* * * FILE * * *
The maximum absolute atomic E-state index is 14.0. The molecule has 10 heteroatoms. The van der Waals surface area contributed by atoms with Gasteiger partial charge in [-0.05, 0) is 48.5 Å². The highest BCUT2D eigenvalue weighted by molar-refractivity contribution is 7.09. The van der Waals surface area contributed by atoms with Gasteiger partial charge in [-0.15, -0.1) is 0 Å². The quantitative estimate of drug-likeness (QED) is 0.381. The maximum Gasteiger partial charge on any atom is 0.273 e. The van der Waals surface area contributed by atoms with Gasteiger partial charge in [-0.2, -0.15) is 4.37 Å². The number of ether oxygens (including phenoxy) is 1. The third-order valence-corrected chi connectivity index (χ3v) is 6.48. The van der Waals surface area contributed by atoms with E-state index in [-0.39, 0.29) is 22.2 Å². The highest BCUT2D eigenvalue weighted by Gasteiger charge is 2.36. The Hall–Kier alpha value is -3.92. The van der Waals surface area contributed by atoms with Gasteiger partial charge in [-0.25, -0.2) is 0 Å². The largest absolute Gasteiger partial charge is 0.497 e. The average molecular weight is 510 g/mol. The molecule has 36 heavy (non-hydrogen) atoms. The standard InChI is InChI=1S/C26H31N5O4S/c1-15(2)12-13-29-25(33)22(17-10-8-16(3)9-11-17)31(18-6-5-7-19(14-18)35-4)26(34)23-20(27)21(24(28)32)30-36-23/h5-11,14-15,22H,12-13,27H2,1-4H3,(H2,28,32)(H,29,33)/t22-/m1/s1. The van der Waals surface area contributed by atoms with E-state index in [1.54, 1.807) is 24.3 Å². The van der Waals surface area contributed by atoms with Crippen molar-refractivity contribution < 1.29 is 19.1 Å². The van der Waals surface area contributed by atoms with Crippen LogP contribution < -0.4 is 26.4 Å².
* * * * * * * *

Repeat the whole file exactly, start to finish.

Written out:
The maximum absolute atomic E-state index is 14.0. The molecule has 10 heteroatoms. The van der Waals surface area contributed by atoms with Gasteiger partial charge in [-0.05, 0) is 48.5 Å². The highest BCUT2D eigenvalue weighted by molar-refractivity contribution is 7.09. The van der Waals surface area contributed by atoms with Gasteiger partial charge in [-0.15, -0.1) is 0 Å². The quantitative estimate of drug-likeness (QED) is 0.381. The maximum Gasteiger partial charge on any atom is 0.273 e. The van der Waals surface area contributed by atoms with Gasteiger partial charge in [-0.2, -0.15) is 4.37 Å². The number of ether oxygens (including phenoxy) is 1. The third-order valence-corrected chi connectivity index (χ3v) is 6.48. The van der Waals surface area contributed by atoms with E-state index in [-0.39, 0.29) is 22.2 Å². The highest BCUT2D eigenvalue weighted by Gasteiger charge is 2.36. The Hall–Kier alpha value is -3.92. The van der Waals surface area contributed by atoms with Gasteiger partial charge in [-0.25, -0.2) is 0 Å². The largest absolute Gasteiger partial charge is 0.497 e. The average molecular weight is 510 g/mol. The molecule has 36 heavy (non-hydrogen) atoms. The standard InChI is InChI=1S/C26H31N5O4S/c1-15(2)12-13-29-25(33)22(17-10-8-16(3)9-11-17)31(18-6-5-7-19(14-18)35-4)26(34)23-20(27)21(24(28)32)30-36-23/h5-11,14-15,22H,12-13,27H2,1-4H3,(H2,28,32)(H,29,33)/t22-/m1/s1. The van der Waals surface area contributed by atoms with E-state index in [1.54, 1.807) is 24.3 Å². The van der Waals surface area contributed by atoms with Crippen molar-refractivity contribution < 1.29 is 19.1 Å². The van der Waals surface area contributed by atoms with Crippen LogP contribution < -0.4 is 26.4 Å².